they knew the process of reading (see Appendix I). Moreover, they were aware of how
and when to use the four key strategies to complete their reading task. This awareness
was a direct result of the teacher’s scaffolding and explicit instruction.
The four main strategies.
In this study, the participants used four main metacognitive reading strategies:
predicting, questioning, clarifying, and summarizing to foster and monitor their reading
With predictions, reading comprehension improved when students were required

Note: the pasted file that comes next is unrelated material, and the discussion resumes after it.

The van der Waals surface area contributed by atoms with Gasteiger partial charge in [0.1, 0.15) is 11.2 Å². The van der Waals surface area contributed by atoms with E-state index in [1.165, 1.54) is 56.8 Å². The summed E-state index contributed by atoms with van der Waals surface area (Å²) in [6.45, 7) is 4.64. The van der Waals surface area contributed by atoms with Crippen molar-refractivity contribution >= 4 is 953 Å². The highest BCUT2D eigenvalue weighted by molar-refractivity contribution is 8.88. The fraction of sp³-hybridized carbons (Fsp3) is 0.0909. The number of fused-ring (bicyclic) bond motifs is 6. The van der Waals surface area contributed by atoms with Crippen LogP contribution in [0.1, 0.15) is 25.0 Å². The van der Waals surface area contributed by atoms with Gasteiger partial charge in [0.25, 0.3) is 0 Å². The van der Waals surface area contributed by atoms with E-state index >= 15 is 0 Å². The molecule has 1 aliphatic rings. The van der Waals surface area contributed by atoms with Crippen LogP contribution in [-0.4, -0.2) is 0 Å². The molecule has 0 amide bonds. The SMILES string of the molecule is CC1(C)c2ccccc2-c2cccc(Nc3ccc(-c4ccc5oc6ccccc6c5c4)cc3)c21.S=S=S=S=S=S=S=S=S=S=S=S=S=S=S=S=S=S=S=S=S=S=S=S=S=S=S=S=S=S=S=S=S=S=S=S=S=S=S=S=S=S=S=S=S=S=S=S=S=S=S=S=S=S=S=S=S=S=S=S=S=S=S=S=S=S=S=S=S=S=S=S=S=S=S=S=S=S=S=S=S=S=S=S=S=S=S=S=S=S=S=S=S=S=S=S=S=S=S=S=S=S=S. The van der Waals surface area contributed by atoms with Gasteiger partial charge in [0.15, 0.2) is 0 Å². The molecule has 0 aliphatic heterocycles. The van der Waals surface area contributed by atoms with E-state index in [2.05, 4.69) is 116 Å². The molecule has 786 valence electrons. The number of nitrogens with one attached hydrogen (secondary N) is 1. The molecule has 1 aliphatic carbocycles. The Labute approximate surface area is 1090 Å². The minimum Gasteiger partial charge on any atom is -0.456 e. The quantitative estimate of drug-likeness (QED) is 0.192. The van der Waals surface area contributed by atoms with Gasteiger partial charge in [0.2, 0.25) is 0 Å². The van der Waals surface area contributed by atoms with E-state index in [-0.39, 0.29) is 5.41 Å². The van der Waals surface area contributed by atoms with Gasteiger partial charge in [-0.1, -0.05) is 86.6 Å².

to draw connections between their own background knowledge and new learning
(Pearson & Fielding, 1991). Moreover using background knowledge determined the goal
and hypothesis on a reading text. This increased motivation and interest which are vital
elements for enhancing comprehension (Armbruster, Anderson & Ostertag, 1987). The
participants wanted to know if their predictions were correct so they read consciously to
confirm their hypothesis (see Appendix I).
In the experimental group, the participants predicted what the content of the
passage they were going to read was about. For instance, they predicted the content of the
passage “Many Faces One Body” from the title (from Appendix I, page 1).
S1: Let’s look at the title. What do you think it is about?
S2: Many faces.
S3: Um… The personality of different people.
S2: One person with many personalities.
S1: Let’s check.